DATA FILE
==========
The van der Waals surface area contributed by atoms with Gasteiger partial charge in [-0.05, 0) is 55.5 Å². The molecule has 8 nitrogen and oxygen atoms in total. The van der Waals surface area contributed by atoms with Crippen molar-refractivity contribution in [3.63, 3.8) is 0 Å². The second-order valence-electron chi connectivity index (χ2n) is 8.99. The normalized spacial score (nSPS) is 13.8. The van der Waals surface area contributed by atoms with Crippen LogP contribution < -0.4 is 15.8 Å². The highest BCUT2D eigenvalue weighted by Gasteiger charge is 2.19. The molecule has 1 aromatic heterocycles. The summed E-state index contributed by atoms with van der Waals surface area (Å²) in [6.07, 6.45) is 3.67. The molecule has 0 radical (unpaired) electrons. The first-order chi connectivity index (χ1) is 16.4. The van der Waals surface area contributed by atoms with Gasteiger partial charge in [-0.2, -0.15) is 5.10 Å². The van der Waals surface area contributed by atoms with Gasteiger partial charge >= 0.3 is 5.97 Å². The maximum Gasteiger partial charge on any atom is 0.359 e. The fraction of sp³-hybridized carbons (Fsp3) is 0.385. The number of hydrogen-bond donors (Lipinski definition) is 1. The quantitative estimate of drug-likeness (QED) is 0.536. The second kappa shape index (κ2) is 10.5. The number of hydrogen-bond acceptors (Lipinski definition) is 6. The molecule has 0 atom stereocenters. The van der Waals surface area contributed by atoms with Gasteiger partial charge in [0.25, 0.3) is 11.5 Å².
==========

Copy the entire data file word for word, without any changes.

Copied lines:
The van der Waals surface area contributed by atoms with Gasteiger partial charge in [-0.05, 0) is 55.5 Å². The molecule has 8 nitrogen and oxygen atoms in total. The van der Waals surface area contributed by atoms with Crippen molar-refractivity contribution in [3.63, 3.8) is 0 Å². The second-order valence-electron chi connectivity index (χ2n) is 8.99. The normalized spacial score (nSPS) is 13.8. The van der Waals surface area contributed by atoms with Crippen LogP contribution < -0.4 is 15.8 Å². The highest BCUT2D eigenvalue weighted by Gasteiger charge is 2.19. The molecule has 1 aromatic heterocycles. The summed E-state index contributed by atoms with van der Waals surface area (Å²) in [6.07, 6.45) is 3.67. The molecule has 0 radical (unpaired) electrons. The first-order chi connectivity index (χ1) is 16.4. The van der Waals surface area contributed by atoms with Gasteiger partial charge in [-0.2, -0.15) is 5.10 Å². The van der Waals surface area contributed by atoms with Gasteiger partial charge >= 0.3 is 5.97 Å². The maximum Gasteiger partial charge on any atom is 0.359 e. The fraction of sp³-hybridized carbons (Fsp3) is 0.385. The number of hydrogen-bond donors (Lipinski definition) is 1. The quantitative estimate of drug-likeness (QED) is 0.536. The second kappa shape index (κ2) is 10.5. The number of hydrogen-bond acceptors (Lipinski definition) is 6. The molecule has 0 atom stereocenters. The van der Waals surface area contributed by atoms with Gasteiger partial charge in [0.25, 0.3) is 11.5 Å².